Besides being an architect, Le Corbusier was also a painter. He and Amédée Ozenfant created an art style they referred to as Purism. Corbu first met Raoul La Roche, a middle-class banker, in 1928, when La Rouche began collecting their work. Corbu and Ozenfant advised La Roche on acquiring other paintings, such as those by Picasso, Braque, Leger, and Gris. Once La Roche had formed a collection, Corbu wrote him and said "La Roche, someone who has a fine collection like yours needs to build a house worthy of it." La Roche agreed and hired Corbu and Pierre Jeanneret to design and build a home and gallery for him. Corbu’s brother, Albert Jeanneret, joined the project as a client for the other half of the planned duplex.
Hidden at the end of a long cul-de-sac named Square du Docteur Blanche are Villas La Roche and Jeanneret, both designed and built between 1923 and 1925. Given La Roche's appreciation of Purism and desire to live in a house that reflected that appreciation, Corbu fused the colors of his Purist art with his architecture, something he would continue to do after this project.
Painting by Le Corbusier (1928; image from here)
The villas occupy an unusual lot and location. The property is in the middle of a city block, accessed by a two-car-wide drive, and surrounded by the backyards of the buildings around it. I wish I knew more about the story of the lot: it appears that the property owner sold off the community park in the center of the block. The lot came with some unusual requirements such as disallowing windows overlooking the surrounding backyards (suggesting, perhaps, it was originally community property).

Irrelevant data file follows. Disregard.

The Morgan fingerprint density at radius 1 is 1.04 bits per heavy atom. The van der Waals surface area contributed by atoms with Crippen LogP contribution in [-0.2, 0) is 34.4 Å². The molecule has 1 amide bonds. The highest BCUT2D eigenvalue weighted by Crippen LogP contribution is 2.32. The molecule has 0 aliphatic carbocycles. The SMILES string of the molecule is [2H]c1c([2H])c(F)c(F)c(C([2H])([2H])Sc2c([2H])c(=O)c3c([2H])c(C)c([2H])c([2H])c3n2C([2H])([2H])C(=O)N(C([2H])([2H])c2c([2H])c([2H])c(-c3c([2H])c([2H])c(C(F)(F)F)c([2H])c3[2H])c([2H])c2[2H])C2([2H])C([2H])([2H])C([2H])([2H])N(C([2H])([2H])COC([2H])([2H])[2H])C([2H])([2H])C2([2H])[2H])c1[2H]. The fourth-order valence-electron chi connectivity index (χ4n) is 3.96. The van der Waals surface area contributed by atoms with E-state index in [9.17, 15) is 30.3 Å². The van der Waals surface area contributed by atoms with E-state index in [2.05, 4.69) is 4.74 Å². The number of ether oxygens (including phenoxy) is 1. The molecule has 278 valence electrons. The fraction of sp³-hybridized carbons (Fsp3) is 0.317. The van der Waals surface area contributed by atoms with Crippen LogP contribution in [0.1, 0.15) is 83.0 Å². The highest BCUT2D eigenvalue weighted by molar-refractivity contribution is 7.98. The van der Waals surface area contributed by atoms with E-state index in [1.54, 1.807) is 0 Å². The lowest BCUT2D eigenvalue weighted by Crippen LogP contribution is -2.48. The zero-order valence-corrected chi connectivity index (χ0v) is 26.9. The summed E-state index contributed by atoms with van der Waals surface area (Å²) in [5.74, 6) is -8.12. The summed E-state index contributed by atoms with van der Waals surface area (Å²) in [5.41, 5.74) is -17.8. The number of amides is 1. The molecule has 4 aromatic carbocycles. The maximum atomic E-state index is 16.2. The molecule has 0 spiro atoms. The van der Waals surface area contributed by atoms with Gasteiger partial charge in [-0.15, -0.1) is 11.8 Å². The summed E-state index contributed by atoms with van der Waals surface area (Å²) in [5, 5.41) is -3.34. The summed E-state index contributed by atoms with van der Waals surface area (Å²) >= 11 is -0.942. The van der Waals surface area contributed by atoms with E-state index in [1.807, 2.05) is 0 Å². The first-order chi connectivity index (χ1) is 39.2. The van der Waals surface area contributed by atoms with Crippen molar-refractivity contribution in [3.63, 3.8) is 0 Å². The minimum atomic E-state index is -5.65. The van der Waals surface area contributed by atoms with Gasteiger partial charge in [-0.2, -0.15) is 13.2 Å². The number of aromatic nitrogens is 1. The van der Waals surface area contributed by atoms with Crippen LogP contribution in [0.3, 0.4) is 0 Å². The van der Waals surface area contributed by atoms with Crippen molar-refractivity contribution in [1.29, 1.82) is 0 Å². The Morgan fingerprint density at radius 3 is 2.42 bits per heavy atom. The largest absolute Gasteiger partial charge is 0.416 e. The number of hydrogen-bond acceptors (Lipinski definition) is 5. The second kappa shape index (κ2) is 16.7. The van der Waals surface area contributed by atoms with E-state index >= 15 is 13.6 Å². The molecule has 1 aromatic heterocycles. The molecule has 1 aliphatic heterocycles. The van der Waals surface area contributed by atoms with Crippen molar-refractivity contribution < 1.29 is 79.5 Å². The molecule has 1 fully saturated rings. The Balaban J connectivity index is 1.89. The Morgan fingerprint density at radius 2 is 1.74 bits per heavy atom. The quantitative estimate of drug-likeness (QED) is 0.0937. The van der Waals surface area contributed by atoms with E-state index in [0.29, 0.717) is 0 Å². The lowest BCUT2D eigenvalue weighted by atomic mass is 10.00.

Placement of the villas inside a developed city block (image from here).
When La Roche passed away in 1965, he donated his paintings to various museums and his house to the Corbusier Foundation, which now occupies Villa Jeanneret. La Roche’s part of the house is open to tours and, after a careful restoration of the house and the grounds over the past 10 years, is in great shape and close to its original form.
Besides the outside minimal aesthetics, the house is famous for its entry and curving gallery creating an architectural promenade influenced by the Parthenon. The entry is an atrium with a large three-story volume that shows a "stratigraphic" cross-section of the house (the site guide uses the word "stratigraphic" which, being part geologist, I love). On the right, after entering the house, is the private part of the home, and on left is the more public part with the gallery.
After ascending a flight of stairs that include the Modernist's Romeo et Julietesque balcony (echoing another one on the outside), you enter a two-story gallery lit by opposite banks of clerestory windows. After a malfunctioning heating system damaged the studio in 1928, Charlotte Perriand and Alfred Roth of Corbu's studio amplified the Modernism with the addition of a large indirect electrical light fixture, a marble table, and a reconfiguration (and modernisation) of the space beneath the stairs. Thankfully (since I adore Perriand), the restoration left these details intact.
The studio curves outward toward the street with the ramp hugging its trajectory. The ramp leads to a semi-private area for a library. Although predominantly white and linear, the use of curves and colors softens the rationality of the building and heightens the drama of the space.
The rest of the villa's interior is ho-hum compared to the public spaces for entertainment and art. Villa Jeanneret hosts the Foundation's offices and is not open to the tour but is, presumably, similar to the private living spaces of Villa La Roche.